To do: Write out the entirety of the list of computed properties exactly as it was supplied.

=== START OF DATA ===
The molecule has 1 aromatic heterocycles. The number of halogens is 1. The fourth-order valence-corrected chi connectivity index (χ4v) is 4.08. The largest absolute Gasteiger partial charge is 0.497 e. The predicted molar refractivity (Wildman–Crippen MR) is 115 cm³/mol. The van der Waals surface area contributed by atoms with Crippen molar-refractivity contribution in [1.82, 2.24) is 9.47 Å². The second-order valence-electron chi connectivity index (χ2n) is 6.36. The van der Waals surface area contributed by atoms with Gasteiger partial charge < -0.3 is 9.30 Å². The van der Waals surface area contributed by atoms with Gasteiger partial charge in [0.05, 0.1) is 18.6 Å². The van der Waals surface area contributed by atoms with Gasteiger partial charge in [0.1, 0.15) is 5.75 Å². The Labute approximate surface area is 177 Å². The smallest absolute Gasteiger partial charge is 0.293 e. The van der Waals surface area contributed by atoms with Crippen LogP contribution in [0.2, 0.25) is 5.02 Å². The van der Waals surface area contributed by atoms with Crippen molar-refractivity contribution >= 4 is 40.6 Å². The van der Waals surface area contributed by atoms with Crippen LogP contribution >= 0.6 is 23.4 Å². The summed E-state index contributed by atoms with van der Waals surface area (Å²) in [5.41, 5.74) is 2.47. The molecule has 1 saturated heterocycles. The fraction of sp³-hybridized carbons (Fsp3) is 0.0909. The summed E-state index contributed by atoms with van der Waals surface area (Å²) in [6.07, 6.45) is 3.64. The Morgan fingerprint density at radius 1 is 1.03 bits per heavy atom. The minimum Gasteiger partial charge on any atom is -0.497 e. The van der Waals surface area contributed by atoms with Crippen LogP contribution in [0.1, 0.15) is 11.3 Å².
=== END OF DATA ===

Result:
The molecule has 1 aromatic heterocycles. The number of halogens is 1. The fourth-order valence-corrected chi connectivity index (χ4v) is 4.08. The largest absolute Gasteiger partial charge is 0.497 e. The predicted molar refractivity (Wildman–Crippen MR) is 115 cm³/mol. The van der Waals surface area contributed by atoms with Crippen molar-refractivity contribution in [1.82, 2.24) is 9.47 Å². The second-order valence-electron chi connectivity index (χ2n) is 6.36. The van der Waals surface area contributed by atoms with Gasteiger partial charge < -0.3 is 9.30 Å². The van der Waals surface area contributed by atoms with Gasteiger partial charge in [0.05, 0.1) is 18.6 Å². The van der Waals surface area contributed by atoms with Gasteiger partial charge in [0.1, 0.15) is 5.75 Å². The Labute approximate surface area is 177 Å². The smallest absolute Gasteiger partial charge is 0.293 e. The van der Waals surface area contributed by atoms with Crippen LogP contribution in [0.2, 0.25) is 5.02 Å². The van der Waals surface area contributed by atoms with Crippen molar-refractivity contribution >= 4 is 40.6 Å². The van der Waals surface area contributed by atoms with Crippen LogP contribution >= 0.6 is 23.4 Å². The summed E-state index contributed by atoms with van der Waals surface area (Å²) in [5.41, 5.74) is 2.47. The molecule has 1 saturated heterocycles. The fraction of sp³-hybridized carbons (Fsp3) is 0.0909. The summed E-state index contributed by atoms with van der Waals surface area (Å²) in [6.07, 6.45) is 3.64. The Morgan fingerprint density at radius 1 is 1.03 bits per heavy atom. The minimum Gasteiger partial charge on any atom is -0.497 e. The van der Waals surface area contributed by atoms with Crippen LogP contribution in [0.1, 0.15) is 11.3 Å².